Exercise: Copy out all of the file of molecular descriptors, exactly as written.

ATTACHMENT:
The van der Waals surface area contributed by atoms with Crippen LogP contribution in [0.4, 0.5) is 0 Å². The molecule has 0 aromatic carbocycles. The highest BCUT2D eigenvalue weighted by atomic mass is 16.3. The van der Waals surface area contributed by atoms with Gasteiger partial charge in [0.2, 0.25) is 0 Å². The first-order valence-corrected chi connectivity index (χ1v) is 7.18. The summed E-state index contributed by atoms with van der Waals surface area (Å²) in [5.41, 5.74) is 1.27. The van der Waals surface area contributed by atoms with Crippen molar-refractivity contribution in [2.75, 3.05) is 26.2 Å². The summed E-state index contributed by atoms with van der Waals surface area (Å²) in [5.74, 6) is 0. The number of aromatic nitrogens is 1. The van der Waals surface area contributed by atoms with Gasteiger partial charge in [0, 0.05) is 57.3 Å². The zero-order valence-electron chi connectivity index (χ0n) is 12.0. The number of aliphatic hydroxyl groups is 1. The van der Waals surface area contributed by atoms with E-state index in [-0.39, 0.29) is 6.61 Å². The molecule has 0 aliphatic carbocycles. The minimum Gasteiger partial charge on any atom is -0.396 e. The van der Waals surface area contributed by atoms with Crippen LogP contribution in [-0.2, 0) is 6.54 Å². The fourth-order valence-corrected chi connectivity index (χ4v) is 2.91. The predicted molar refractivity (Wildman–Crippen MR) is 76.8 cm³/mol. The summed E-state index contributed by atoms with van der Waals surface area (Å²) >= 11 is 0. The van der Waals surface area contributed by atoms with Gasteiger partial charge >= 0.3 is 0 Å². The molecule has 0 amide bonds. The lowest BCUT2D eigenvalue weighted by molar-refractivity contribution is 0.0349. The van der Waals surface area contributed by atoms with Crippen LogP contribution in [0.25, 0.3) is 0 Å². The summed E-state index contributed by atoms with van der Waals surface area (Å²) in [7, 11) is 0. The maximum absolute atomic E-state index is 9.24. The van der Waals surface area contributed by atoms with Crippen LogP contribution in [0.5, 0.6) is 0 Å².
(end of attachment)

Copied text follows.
The van der Waals surface area contributed by atoms with Crippen LogP contribution in [0.4, 0.5) is 0 Å². The molecule has 0 aromatic carbocycles. The highest BCUT2D eigenvalue weighted by atomic mass is 16.3. The van der Waals surface area contributed by atoms with Gasteiger partial charge in [0.2, 0.25) is 0 Å². The first-order valence-corrected chi connectivity index (χ1v) is 7.18. The summed E-state index contributed by atoms with van der Waals surface area (Å²) in [5.41, 5.74) is 1.27. The van der Waals surface area contributed by atoms with Crippen molar-refractivity contribution in [2.75, 3.05) is 26.2 Å². The summed E-state index contributed by atoms with van der Waals surface area (Å²) in [5.74, 6) is 0. The number of aromatic nitrogens is 1. The van der Waals surface area contributed by atoms with Gasteiger partial charge in [0, 0.05) is 57.3 Å². The zero-order valence-electron chi connectivity index (χ0n) is 12.0. The number of aliphatic hydroxyl groups is 1. The van der Waals surface area contributed by atoms with E-state index in [-0.39, 0.29) is 6.61 Å². The molecule has 0 aliphatic carbocycles. The minimum Gasteiger partial charge on any atom is -0.396 e. The van der Waals surface area contributed by atoms with Crippen LogP contribution in [-0.2, 0) is 6.54 Å². The fourth-order valence-corrected chi connectivity index (χ4v) is 2.91. The predicted molar refractivity (Wildman–Crippen MR) is 76.8 cm³/mol. The summed E-state index contributed by atoms with van der Waals surface area (Å²) >= 11 is 0. The van der Waals surface area contributed by atoms with Gasteiger partial charge >= 0.3 is 0 Å². The molecule has 0 amide bonds. The lowest BCUT2D eigenvalue weighted by molar-refractivity contribution is 0.0349. The van der Waals surface area contributed by atoms with Crippen LogP contribution in [0.25, 0.3) is 0 Å². The summed E-state index contributed by atoms with van der Waals surface area (Å²) in [7, 11) is 0. The maximum absolute atomic E-state index is 9.24. The van der Waals surface area contributed by atoms with Crippen LogP contribution in [0.5, 0.6) is 0 Å².